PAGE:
The absence of highly placed officials on the U.S. sanctions list extended under the Magnitsky Act indicates that the Barack Obama administration tries to alleviate negative trends in U.S.-Russia relations, in the view of some Russian political analysts.
"The list does not include a single high-ranking official, while there were assumptions when it was discussed who could be hypothetically put on this list that officials occupying very important positions could be there. All this shows that the Barack Obama administration intends to alleviate tensions in the current atmosphere of relations between Russia and the U.S.," Alexei Makarkin, a first vice president of the Center of Political Technologies think-tank, told Interfax.
At the same time, the relatively moderate list should not be perceived as some concession on the U.S. part, Makarkin said.
"Obama agreed to this list without much enthusiasm. But it should be remembered that relations between Russia and the U.S. are currently having quite difficult times, and there are no obvious signs of their improvement. And the list could be expanded, while Washington could be angered by anything, for instance, by the inspections of the NGOs," he said.
Sergei Markov, the director of the Institute of Political Studies, pointed out that the indication that some individuals on the list were born not in Russia but in other former Soviet republics could be viewed as Washington's attempt to declare the absence of an anti-Russian slant in the Magnitsky Act.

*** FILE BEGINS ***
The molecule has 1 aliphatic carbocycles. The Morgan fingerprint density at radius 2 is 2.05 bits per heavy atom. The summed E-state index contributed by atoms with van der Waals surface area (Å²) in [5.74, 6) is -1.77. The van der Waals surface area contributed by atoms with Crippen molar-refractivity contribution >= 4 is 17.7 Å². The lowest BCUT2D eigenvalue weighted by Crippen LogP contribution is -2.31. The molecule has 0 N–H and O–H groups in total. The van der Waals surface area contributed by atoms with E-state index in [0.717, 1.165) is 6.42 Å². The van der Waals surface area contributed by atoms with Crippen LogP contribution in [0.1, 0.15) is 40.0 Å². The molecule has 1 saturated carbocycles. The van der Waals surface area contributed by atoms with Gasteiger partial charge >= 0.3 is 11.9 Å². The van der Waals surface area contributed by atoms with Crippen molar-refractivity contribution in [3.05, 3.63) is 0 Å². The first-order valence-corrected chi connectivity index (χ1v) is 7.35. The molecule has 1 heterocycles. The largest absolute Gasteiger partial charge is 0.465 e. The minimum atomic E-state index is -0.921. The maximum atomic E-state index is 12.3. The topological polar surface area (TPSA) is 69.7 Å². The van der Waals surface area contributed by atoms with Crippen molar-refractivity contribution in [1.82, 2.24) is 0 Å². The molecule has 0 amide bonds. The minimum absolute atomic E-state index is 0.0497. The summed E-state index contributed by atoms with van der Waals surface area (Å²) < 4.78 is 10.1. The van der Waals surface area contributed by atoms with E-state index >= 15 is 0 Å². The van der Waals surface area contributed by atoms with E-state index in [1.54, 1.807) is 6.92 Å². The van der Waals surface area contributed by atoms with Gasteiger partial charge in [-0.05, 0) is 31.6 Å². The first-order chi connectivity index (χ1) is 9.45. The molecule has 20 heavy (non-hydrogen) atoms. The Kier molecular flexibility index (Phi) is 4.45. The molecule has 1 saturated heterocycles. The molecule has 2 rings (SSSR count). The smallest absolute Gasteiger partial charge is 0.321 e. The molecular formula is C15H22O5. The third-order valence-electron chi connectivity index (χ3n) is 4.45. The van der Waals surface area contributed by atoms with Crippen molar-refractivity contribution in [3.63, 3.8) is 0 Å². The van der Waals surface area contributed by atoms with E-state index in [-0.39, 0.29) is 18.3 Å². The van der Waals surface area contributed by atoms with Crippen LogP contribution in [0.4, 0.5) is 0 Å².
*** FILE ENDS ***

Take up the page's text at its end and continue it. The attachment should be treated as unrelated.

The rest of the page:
"If the Americans found it appropriate to indicate these details, this is apparently an attempt to declare that the list is not anti-Russian. And this should be perceived both as an indication of Obama's relative moderation and that they reckon with Moscow's preparedness to be tough on some things," Markov said.
The U.S. Department of the Treasury on Friday published a list of 18 Russian officials added to the Office of Foreign Assets Control's Specially Designated Nationals List (OFAC's SDN list) under the Sergei Magnitsky Rule of Law Accountability Act of 2012, who will be subjected to visa and financial sanctions.
Hermitage Capital auditor Sergei Magnitsky accused of tax evasion died at a Moscow prison on November 16, 2009. It was ruled officially that he died of acute cardiac insufficiency. The Investigative Committee closed an investigation into Magnitsky's death on March 19, 2013 for the absence of a criminal event.
U.S. President Barack Obama signed the Magnitsky Act on December 14, 2012.
All rights reserved by Rossiyskaya Gazeta.